I have long maintained that there is no plausible way that the Fed can cut back on QE.
Jim Sinclair first coined the phrase, “QE to infinity,” and Shadow Stats John Williams agrees. Williams says:
Underlying economic reality remains much weaker than Fed projections. As actual economic conditions gain broader recognition, market sentiment should shift quickly towards no imminent end to QE3, and then to expansion of QE3. The markets and the Fed are stuck with underlying economic reality, and, eventually, they will have to recognize same. Business activity remains in continued and deepening trouble, and the Federal Reserve—despite currency-market platitudes to the contrary—is locked into quantitative easing by persistent problems now well beyond its control. Specifically, banking-system solvency and liquidity remain the primary concerns for the Fed, driving the quantitative easing. Economic issues are secondary concerns for the Fed; they are used as political cover for QE3. That cover will continue for as long as the Fed needs it.
He believes that the end game is near.
At the same time, rapidly deteriorating expectations for domestic political stability reflect widening government scandals, in addition to the dominant global-financial-market concern of there being no viable prospect of those controlling the U.S. government addressing the long-range sovereign-solvency issues of the United States government. All these factors, in combination, show the end game to be nearing.
And the dollar will lose its reserve status leading to hyperinflation in the U.S.
The most visible and vulnerable financial element to suffer early in this crisis likely will be the U.S. dollar in the currency markets (all dollar references here are to the U.S. dollar, unless otherwise stated). Heavy dollar selling should evolve into massive dumping of the dollar and dollar-denominated paper assets. Dollar-based commodity prices, such as oil, should soar, accelerating the pace of domestic inflation. In turn, that circumstance likely will trigger some removal of the U.S. dollar from its present global-reserve-currency status, which would further exacerbate the currency and inflation problems tied to the dollar.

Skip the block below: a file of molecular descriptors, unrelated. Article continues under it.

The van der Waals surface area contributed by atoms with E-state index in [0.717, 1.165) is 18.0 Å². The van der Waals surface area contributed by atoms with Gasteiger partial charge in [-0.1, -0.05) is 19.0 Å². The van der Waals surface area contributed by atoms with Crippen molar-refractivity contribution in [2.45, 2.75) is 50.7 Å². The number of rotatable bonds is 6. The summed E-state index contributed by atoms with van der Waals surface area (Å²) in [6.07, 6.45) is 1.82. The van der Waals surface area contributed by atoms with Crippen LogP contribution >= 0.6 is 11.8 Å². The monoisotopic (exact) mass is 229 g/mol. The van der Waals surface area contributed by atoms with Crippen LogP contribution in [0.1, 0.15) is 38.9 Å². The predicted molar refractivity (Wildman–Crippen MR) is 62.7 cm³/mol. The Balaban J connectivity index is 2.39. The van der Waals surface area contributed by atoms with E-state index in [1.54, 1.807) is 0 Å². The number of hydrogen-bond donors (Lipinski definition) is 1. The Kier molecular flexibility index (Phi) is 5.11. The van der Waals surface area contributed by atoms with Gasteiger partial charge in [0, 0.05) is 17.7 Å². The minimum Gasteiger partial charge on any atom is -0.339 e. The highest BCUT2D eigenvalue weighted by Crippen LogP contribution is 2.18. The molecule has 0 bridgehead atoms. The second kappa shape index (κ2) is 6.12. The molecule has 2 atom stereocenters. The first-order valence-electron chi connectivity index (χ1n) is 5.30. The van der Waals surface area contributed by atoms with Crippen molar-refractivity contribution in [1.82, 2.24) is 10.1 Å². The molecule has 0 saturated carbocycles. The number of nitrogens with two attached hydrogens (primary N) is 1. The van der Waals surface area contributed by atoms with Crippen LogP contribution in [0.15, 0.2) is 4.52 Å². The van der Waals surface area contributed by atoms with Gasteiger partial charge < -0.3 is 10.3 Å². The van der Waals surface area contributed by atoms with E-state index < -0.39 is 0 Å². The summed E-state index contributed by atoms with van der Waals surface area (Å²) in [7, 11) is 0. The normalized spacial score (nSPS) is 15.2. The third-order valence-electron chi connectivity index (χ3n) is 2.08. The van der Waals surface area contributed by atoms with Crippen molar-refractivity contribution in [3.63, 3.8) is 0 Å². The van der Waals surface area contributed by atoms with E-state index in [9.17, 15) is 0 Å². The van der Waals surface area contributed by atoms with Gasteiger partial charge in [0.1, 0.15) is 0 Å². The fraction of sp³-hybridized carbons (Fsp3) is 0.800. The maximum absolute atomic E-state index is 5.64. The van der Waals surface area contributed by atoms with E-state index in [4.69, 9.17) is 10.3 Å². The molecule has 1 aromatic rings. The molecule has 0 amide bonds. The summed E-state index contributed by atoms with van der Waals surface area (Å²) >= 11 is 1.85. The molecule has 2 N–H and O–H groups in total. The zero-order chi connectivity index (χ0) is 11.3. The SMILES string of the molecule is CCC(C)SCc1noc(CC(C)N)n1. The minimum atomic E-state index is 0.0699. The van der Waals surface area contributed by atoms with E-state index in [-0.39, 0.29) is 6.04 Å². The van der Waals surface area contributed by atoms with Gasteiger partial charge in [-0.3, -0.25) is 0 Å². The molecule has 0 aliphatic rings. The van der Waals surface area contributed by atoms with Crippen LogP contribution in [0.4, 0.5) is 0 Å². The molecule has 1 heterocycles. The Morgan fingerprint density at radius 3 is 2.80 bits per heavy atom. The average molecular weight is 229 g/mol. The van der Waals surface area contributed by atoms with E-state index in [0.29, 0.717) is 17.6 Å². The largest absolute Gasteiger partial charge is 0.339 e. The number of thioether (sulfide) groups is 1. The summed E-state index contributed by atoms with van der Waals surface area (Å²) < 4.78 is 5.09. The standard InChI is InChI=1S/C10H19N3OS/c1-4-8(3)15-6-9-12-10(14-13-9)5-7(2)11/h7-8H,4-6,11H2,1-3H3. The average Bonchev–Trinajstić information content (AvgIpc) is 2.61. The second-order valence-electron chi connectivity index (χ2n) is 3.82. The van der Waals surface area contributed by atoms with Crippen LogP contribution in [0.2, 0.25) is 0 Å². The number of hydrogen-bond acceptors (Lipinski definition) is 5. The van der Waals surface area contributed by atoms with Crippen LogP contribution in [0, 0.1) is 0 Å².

Leading to hyperinflation in the U.S.
Attempts to save the system all have inflationary implications. A domestic hyperinflationary environment should evolve from something akin to these crises before the end of next year (2014).
The end result will be a rise in gold inverse to the collapse of the dollar.
The rise in the price of gold in recent years was fundamental. The intermittent panicked selling of gold has not been. With the underlying fundamentals of ongoing dollar-debasement in place, the upside potential for gold, in dollar terms, is limited only by its inverse relationship to the purchasing power of the U.S. dollar (eventually headed effectively to zero). Again, physical gold—held for the longer term—remains as a store of wealth, the primary hedge against the loss of U.S. dollar purchasing power.
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